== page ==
A Self-Reg Reframe of a Teen “At-Risk”
My teenage years remain a blur. I was one of the troubled ones. I was “THAT” teenager—the at-risk kind of kid that neighbours whispered about and relatives avoided asking about at family gatherings. I was THAT kid.
My deep interest in understanding resilience, combined with what I have learned through Self-Reg, have helped me to see my “thatness” differently, with softer eyes. I also know that Self-Reg has the power to help all of us reframe how we see and understand the teenagers we care about and worry about. The ones we imagine poor trajectories for, or give labels like “at-risk.” It’s so important to be able to remove our cognitive blinders so we can see, not just the “at-risk” kid, but also just how competent and capable these young people often are, and how much resilience is there. It can also help us see how a relationship with even one person—maybe one of us—could make a huge difference.
When I was a teenager my father once told me that I never finished anything.
These were only words; there were no sticks, no stones involved, but I can assure you that these words hurt. And they haunted me for many years, ringing especially true in moments of struggle when I felt more vulnerable and less resilient.
My dad had little control over my actions from about the age of fourteen, when I first ran away (for two months and he didn’t come looking for me). He would use the only weapon he had: words. My dad’s verbal sticks and stones came flying at anyone who wasn’t complying with or recognizing his authority, especially when he was overstressed. He was quite masterful at mean labels and questioning my integrity, intelligence, or backbone. Sometimes his verbal stones would come in the form of expressions of disgust that made you feel that he couldn’t bear to even look at you anymore. Once there was the silent treatment, a “you don’t exist,” version of sticks and stones that went on for well over a month. He had a way of shackling my sense of value as a person and filling my backpack with stressors that followed me through my life, hobbling me in vulnerable moments, bringing out the resilience in me in others.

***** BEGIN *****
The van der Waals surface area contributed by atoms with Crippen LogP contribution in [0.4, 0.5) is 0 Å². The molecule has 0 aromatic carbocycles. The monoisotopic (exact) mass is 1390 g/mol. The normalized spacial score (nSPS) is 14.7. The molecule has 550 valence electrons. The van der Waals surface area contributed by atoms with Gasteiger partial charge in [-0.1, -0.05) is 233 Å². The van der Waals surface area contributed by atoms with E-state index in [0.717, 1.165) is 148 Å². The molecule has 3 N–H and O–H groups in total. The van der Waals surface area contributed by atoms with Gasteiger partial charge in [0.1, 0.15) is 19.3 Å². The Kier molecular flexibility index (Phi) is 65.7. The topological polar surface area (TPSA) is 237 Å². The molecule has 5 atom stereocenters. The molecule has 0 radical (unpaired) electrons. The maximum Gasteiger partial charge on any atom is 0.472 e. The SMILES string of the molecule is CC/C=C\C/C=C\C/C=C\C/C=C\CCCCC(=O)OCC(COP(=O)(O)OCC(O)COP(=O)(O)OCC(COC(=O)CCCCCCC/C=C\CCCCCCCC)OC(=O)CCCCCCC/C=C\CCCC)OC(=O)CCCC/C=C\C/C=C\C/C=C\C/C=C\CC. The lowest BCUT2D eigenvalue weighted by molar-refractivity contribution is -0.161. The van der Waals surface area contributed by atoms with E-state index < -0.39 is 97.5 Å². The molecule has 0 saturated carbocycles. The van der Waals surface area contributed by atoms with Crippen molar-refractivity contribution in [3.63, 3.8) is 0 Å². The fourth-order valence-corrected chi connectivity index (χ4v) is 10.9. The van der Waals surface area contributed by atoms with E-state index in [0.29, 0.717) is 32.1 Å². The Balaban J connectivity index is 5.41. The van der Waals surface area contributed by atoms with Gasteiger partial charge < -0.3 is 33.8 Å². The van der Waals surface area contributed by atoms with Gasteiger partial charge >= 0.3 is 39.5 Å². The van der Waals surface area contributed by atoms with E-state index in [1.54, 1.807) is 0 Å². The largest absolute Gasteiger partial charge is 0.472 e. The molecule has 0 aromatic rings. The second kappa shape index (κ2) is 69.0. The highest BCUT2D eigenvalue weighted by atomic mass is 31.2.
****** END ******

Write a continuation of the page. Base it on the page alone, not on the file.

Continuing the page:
My dad was struggling with his own self-regulation and my family paid the price.
For years, I had anxiety dreams about “not finishing anything.” There were the dreams about the exam I missed, or the ones where I got mixed up on my degree requirements and somehow missed a full course. The worst ones involved the anxiety of forgetting something and not being able to remember what it was. They don’t sound like nightmares, but they felt awful. I’d wake up feeling sick every time.
The day my dad told me that I was a quitter who never finished anything, I pulled off a classic fight-or-flight response with my limbic brain in full self-protection mode. My mouth was obeying the red brain command center and yelling back at him equally hurtful assaults. I had a friend tell me once that I could become a “junkyard dog” when I was hurt. This was my survival brain kicking into gear.
It’s been six years since my father’s passing and I am now able to see him and memories like this with slightly softer eyes thanks to an understanding of how the brain-body stress system can wreak havoc on vital relationships of those stuck in a stress cycle.
There was also some truth to his point about my quitting, giving in and not sustaining. My childhood and adolescence was filled with peaks and valleys, highs and crashes. As I think back to all the “unfinished” business in my teenage years, my question is “why” and “why then?” And what are the connections to resilience that I might be able to share with others who have their own speckled stories of ups and downs and so many circles left unclosed?
Looking back, I wonder, did I lack resilience? Did I not have “the goods” to endure the tough knocks and so, when things got too hard, I split? Well, I dropped out of high school twice, was a so-called at-risk teenager who got into lots of trouble all the time. I found the “outlets” for coping through drugs, alcohol, unhealthy relationships, the “in” crowd. Lack of resilience, right?
But there’s another side to my story. I also held down part-time jobs from the time I was 15 and babysat three to five nights a week starting when I was 11 years old. My bosses always really liked me because I was so hardworking, dependable, and polite. Resilient, right? High school teachers kicked me out of classes in the morning all that time (math class especially) and then a few hours later I was a teacher’s assistant leading the class research study (sociology) and all in the same day.
So was I resilient or lacking resilience?
Did I have the tough upper lip, good citizenship, and hard work goods to be successful in life? Or was my trajectory on a downward spiral?
Well, if you’d asked my dad or my math teacher you’d get a very different answer than you’d have gotten from my sociology teacher or my boss at the clothing store where I worked. And this was all happening at the same time. Was I different people, putting on different faces under different circumstances? No. This was all part of the incredible complexity of being a teenager who was struggling, striving, and over-stressed. Resilience is not a fixed trait in an individual. It’s context dependent, and looking at it through the lens of the five steps of Self-Reg explains the “why” and “why now” of not just my own behaviours, but also those of my father, the teachers who influenced me, and the peers who at the time were the center of my world.
Self-Reg can help us navigate this complexity so we can see, support and appreciate the strengths of the teenagers (and anyone else) we worry about. It can also help us share their journeys with more compassion, more enjoyment at times, and a lot less stress for all.